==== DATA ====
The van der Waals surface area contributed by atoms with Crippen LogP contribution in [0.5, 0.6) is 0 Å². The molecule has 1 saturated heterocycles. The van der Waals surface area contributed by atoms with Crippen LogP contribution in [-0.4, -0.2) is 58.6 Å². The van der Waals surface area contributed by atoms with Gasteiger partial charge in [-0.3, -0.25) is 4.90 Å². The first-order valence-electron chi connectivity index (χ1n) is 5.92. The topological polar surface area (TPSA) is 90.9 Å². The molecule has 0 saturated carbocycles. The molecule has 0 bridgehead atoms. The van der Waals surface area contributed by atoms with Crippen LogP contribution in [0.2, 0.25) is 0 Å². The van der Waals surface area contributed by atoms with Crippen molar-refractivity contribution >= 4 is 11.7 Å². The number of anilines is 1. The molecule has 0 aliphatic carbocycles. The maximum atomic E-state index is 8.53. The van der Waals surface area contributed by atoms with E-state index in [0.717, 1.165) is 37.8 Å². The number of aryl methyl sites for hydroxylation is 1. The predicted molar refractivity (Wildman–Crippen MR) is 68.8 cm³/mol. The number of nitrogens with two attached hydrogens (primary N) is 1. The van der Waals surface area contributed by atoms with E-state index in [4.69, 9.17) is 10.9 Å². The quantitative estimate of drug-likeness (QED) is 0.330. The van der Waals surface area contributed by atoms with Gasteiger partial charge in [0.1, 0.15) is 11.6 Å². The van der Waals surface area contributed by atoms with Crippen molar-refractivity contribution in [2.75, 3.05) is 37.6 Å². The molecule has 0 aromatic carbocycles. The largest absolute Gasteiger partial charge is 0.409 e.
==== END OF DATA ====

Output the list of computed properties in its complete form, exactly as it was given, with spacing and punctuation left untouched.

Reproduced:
The van der Waals surface area contributed by atoms with Crippen LogP contribution in [0.5, 0.6) is 0 Å². The molecule has 1 saturated heterocycles. The van der Waals surface area contributed by atoms with Crippen LogP contribution in [-0.4, -0.2) is 58.6 Å². The van der Waals surface area contributed by atoms with Gasteiger partial charge in [-0.3, -0.25) is 4.90 Å². The first-order valence-electron chi connectivity index (χ1n) is 5.92. The topological polar surface area (TPSA) is 90.9 Å². The molecule has 0 saturated carbocycles. The molecule has 0 bridgehead atoms. The van der Waals surface area contributed by atoms with Crippen LogP contribution in [0.2, 0.25) is 0 Å². The van der Waals surface area contributed by atoms with Crippen molar-refractivity contribution >= 4 is 11.7 Å². The number of anilines is 1. The molecule has 0 aliphatic carbocycles. The maximum atomic E-state index is 8.53. The van der Waals surface area contributed by atoms with E-state index in [0.717, 1.165) is 37.8 Å². The number of aryl methyl sites for hydroxylation is 1. The predicted molar refractivity (Wildman–Crippen MR) is 68.8 cm³/mol. The number of nitrogens with two attached hydrogens (primary N) is 1. The van der Waals surface area contributed by atoms with E-state index in [4.69, 9.17) is 10.9 Å². The quantitative estimate of drug-likeness (QED) is 0.330. The van der Waals surface area contributed by atoms with Gasteiger partial charge in [0.1, 0.15) is 11.6 Å². The van der Waals surface area contributed by atoms with Crippen molar-refractivity contribution in [2.75, 3.05) is 37.6 Å². The molecule has 0 aromatic carbocycles. The largest absolute Gasteiger partial charge is 0.409 e.